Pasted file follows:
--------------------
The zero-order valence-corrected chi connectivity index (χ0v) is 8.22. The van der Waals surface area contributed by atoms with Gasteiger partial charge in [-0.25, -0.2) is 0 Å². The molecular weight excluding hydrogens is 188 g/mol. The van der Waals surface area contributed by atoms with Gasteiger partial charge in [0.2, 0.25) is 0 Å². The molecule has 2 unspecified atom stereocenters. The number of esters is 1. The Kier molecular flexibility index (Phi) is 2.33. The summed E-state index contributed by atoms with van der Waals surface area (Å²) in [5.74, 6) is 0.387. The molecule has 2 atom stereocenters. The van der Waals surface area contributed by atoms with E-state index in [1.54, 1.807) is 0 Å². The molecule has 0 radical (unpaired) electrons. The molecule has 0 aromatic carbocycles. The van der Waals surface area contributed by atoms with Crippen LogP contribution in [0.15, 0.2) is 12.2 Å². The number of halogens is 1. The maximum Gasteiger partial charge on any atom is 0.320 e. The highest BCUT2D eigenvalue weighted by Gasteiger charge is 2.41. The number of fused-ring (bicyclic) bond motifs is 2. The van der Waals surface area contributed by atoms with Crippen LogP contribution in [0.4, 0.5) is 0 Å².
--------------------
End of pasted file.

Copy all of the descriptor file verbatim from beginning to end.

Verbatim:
The zero-order valence-corrected chi connectivity index (χ0v) is 8.22. The van der Waals surface area contributed by atoms with Gasteiger partial charge in [-0.25, -0.2) is 0 Å². The molecular weight excluding hydrogens is 188 g/mol. The van der Waals surface area contributed by atoms with Gasteiger partial charge in [0.2, 0.25) is 0 Å². The molecule has 2 unspecified atom stereocenters. The number of esters is 1. The Kier molecular flexibility index (Phi) is 2.33. The summed E-state index contributed by atoms with van der Waals surface area (Å²) in [5.74, 6) is 0.387. The molecule has 2 atom stereocenters. The van der Waals surface area contributed by atoms with E-state index in [1.54, 1.807) is 0 Å². The molecule has 0 radical (unpaired) electrons. The molecule has 0 aromatic carbocycles. The van der Waals surface area contributed by atoms with Crippen LogP contribution in [0.15, 0.2) is 12.2 Å². The number of halogens is 1. The maximum Gasteiger partial charge on any atom is 0.320 e. The highest BCUT2D eigenvalue weighted by Gasteiger charge is 2.41. The number of fused-ring (bicyclic) bond motifs is 2. The van der Waals surface area contributed by atoms with Crippen LogP contribution in [0.4, 0.5) is 0 Å².